Germany says it may leave its final 3 nuclear energy plants running for longer than planned, reversing nearly a decade of work
Germany is considering keeping nuclear plants running beyond end-2022, when they are due to shut.
The country has been planning to phase out nuclear energy but is now facing a gas crisis.
Major natural-gas supplier Russia has been cutting flows to Germany, pushing it toward a recession.
Germany is thinking about delaying the shutdown of the country's remaining three nuclear plants as Russia continues to reduce natural-gas supply to Europe's top economy.
"The economy minister has commissioned an intensified worst-case scenario calculation. Let's have a look at that," said German Chancellor Olaf Scholz on Friday, Bloomberg reported. Scholz was responding to a question on whether he may reconsider keeping the plants online.
The development is a big deal as Germany has been phasing out nuclear energy since Japan's Fukushima nuclear disaster in March 2011. It's an extremely contentious issue in Germany, where the anti-nuclear movement dates back to the 1970s.
Just last month, Chancellor Scholz — who is from the Social Democratic Party — rejected a proposal to prolong the operations of the nuclear plants.
But amid the country's unprecedented energy crisis, even the Green Party — which was born from the anti-nuclear movement — has softened on its stance to switch off all nuclear reactors this year.
"At every moment in this crisis we need to react according to the current situation and to examine every measure," Green Party coleader Ricarda Lang told German TV on Sunday, as reported by Guardian.
"We have to prevent a wave of poverty," Lang added.
Germany is reliant on piped natural gas from Russia, which accounts for 35% of the country's imports of the fuel. The industrial powerhouse imports almost all of the natural gas it uses, which accounts for about a quarter of the country's total energy mix, according to the economy ministry.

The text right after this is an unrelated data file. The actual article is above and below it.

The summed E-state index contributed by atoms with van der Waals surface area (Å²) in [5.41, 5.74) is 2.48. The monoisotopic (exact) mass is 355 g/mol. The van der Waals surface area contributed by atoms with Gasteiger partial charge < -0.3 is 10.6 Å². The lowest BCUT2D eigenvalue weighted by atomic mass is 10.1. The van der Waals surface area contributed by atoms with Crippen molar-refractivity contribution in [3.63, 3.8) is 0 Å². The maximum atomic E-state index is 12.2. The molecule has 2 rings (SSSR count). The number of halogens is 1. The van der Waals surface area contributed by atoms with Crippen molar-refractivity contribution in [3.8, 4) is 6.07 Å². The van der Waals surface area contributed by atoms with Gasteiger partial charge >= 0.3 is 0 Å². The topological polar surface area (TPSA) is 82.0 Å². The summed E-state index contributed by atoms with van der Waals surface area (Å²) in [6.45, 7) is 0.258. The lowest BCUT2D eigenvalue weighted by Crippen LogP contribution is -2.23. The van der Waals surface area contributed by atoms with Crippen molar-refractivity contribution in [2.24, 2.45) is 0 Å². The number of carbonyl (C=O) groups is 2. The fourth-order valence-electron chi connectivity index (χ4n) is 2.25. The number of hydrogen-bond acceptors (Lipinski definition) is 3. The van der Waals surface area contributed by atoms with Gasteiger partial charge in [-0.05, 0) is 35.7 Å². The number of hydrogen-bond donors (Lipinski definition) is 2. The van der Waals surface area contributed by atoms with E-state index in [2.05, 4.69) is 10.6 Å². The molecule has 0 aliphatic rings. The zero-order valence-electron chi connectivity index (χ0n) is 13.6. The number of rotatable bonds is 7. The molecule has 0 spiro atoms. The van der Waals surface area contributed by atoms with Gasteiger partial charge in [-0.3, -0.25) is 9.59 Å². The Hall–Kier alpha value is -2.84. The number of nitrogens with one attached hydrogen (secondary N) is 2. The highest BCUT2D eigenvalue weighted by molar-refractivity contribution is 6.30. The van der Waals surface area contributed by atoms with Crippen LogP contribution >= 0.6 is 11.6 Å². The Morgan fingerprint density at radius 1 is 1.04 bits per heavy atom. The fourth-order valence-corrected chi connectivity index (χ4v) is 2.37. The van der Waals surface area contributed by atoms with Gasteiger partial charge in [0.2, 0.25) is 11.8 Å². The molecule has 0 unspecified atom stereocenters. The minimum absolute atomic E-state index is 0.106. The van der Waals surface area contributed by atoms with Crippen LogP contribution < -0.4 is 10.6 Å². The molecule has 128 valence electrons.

However, major natural-gas supplier Russia has been cutting supplies to Germany and beyond, citing technical reasons due to sweeping sanctions over the Ukraine war. On Wednesday, Russia slashed natural-gas flows to Germany to just 20% of key pipeline Nord Stream 1's capacity. The supply squeeze has tripled the prices of European natural-gas futures, in turn pushing up power bills.
Germany industry leaders are also warning of a severe economic hardship should Russian gas be cut completely. Earlier this month, the country's top union official said entire industries could collapse in such a scenario, wiping out jobs. On Monday, a popular measure of German business confidence slumped to its lowest level since June 2020 amid the threats of a gas shortage and soaring inflation.
"Companies are expecting business to become much more difficult in the coming months. They were also less satisfied with their current situation," said Clemens Fuest, the president of the Ifo Institute think tank. "Germany is on the cusp of a recession."
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